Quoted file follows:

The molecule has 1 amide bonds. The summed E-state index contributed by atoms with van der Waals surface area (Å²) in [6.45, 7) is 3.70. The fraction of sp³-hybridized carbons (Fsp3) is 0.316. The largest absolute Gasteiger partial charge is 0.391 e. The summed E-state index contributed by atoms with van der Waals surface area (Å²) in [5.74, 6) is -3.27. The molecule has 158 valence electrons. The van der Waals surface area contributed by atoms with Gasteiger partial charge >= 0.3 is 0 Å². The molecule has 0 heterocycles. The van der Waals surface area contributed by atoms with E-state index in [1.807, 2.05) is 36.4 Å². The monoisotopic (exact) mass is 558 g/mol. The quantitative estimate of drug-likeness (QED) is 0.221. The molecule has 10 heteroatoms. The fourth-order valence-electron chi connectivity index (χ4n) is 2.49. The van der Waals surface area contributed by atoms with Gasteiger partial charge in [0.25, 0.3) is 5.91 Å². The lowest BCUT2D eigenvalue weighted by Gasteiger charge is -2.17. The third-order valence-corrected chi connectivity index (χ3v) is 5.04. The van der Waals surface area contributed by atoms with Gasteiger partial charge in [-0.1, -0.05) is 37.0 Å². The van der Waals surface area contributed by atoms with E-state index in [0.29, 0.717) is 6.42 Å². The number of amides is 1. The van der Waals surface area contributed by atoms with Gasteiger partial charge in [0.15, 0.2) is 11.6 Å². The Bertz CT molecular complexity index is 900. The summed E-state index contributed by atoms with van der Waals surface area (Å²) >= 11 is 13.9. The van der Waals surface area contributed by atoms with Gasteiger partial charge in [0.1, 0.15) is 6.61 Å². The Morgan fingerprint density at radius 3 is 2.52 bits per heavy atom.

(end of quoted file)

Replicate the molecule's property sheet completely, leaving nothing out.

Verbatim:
The molecule has 1 amide bonds. The summed E-state index contributed by atoms with van der Waals surface area (Å²) in [6.45, 7) is 3.70. The fraction of sp³-hybridized carbons (Fsp3) is 0.316. The largest absolute Gasteiger partial charge is 0.391 e. The summed E-state index contributed by atoms with van der Waals surface area (Å²) in [5.74, 6) is -3.27. The molecule has 158 valence electrons. The van der Waals surface area contributed by atoms with Gasteiger partial charge >= 0.3 is 0 Å². The molecule has 0 heterocycles. The van der Waals surface area contributed by atoms with E-state index in [1.807, 2.05) is 36.4 Å². The monoisotopic (exact) mass is 558 g/mol. The quantitative estimate of drug-likeness (QED) is 0.221. The molecule has 10 heteroatoms. The fourth-order valence-electron chi connectivity index (χ4n) is 2.49. The van der Waals surface area contributed by atoms with Gasteiger partial charge in [0.25, 0.3) is 5.91 Å². The lowest BCUT2D eigenvalue weighted by Gasteiger charge is -2.17. The third-order valence-corrected chi connectivity index (χ3v) is 5.04. The van der Waals surface area contributed by atoms with Gasteiger partial charge in [-0.1, -0.05) is 37.0 Å². The van der Waals surface area contributed by atoms with E-state index in [0.29, 0.717) is 6.42 Å². The number of amides is 1. The van der Waals surface area contributed by atoms with Gasteiger partial charge in [0.15, 0.2) is 11.6 Å². The Bertz CT molecular complexity index is 900. The summed E-state index contributed by atoms with van der Waals surface area (Å²) >= 11 is 13.9. The van der Waals surface area contributed by atoms with Gasteiger partial charge in [0.1, 0.15) is 6.61 Å². The Morgan fingerprint density at radius 3 is 2.52 bits per heavy atom.